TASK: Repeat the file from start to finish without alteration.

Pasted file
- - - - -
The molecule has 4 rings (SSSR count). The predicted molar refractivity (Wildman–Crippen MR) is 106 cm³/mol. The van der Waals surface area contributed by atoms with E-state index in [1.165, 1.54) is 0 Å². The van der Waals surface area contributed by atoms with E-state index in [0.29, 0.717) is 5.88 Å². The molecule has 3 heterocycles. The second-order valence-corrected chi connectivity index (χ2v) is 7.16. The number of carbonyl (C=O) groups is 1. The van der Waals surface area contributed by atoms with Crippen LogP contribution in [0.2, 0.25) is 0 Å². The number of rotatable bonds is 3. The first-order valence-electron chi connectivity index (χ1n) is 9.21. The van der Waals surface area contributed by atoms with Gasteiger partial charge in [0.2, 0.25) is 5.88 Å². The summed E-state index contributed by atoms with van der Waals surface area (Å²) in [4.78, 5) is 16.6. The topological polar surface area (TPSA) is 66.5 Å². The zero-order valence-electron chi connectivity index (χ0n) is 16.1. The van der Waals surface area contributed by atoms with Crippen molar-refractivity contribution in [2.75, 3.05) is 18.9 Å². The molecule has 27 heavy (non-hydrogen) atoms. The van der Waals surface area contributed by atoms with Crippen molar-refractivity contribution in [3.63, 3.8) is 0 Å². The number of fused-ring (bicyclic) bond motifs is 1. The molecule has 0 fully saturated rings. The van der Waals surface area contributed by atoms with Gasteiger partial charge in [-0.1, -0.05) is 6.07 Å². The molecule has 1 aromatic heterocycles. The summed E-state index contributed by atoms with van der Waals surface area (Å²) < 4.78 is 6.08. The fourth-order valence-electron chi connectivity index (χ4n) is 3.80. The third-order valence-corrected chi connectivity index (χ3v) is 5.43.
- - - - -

The molecule has 4 rings (SSSR count). The predicted molar refractivity (Wildman–Crippen MR) is 106 cm³/mol. The van der Waals surface area contributed by atoms with E-state index in [1.165, 1.54) is 0 Å². The van der Waals surface area contributed by atoms with E-state index in [0.29, 0.717) is 5.88 Å². The molecule has 3 heterocycles. The second-order valence-corrected chi connectivity index (χ2v) is 7.16. The number of carbonyl (C=O) groups is 1. The van der Waals surface area contributed by atoms with Crippen LogP contribution in [0.2, 0.25) is 0 Å². The number of rotatable bonds is 3. The first-order valence-electron chi connectivity index (χ1n) is 9.21. The van der Waals surface area contributed by atoms with Gasteiger partial charge in [0.2, 0.25) is 5.88 Å². The summed E-state index contributed by atoms with van der Waals surface area (Å²) in [4.78, 5) is 16.6. The topological polar surface area (TPSA) is 66.5 Å². The zero-order valence-electron chi connectivity index (χ0n) is 16.1. The van der Waals surface area contributed by atoms with Crippen molar-refractivity contribution in [2.75, 3.05) is 18.9 Å². The molecule has 27 heavy (non-hydrogen) atoms. The van der Waals surface area contributed by atoms with Crippen molar-refractivity contribution in [3.63, 3.8) is 0 Å². The number of fused-ring (bicyclic) bond motifs is 1. The molecule has 0 fully saturated rings. The van der Waals surface area contributed by atoms with Gasteiger partial charge in [-0.1, -0.05) is 6.07 Å². The molecule has 1 aromatic heterocycles. The summed E-state index contributed by atoms with van der Waals surface area (Å²) < 4.78 is 6.08. The fourth-order valence-electron chi connectivity index (χ4n) is 3.80. The third-order valence-corrected chi connectivity index (χ3v) is 5.43.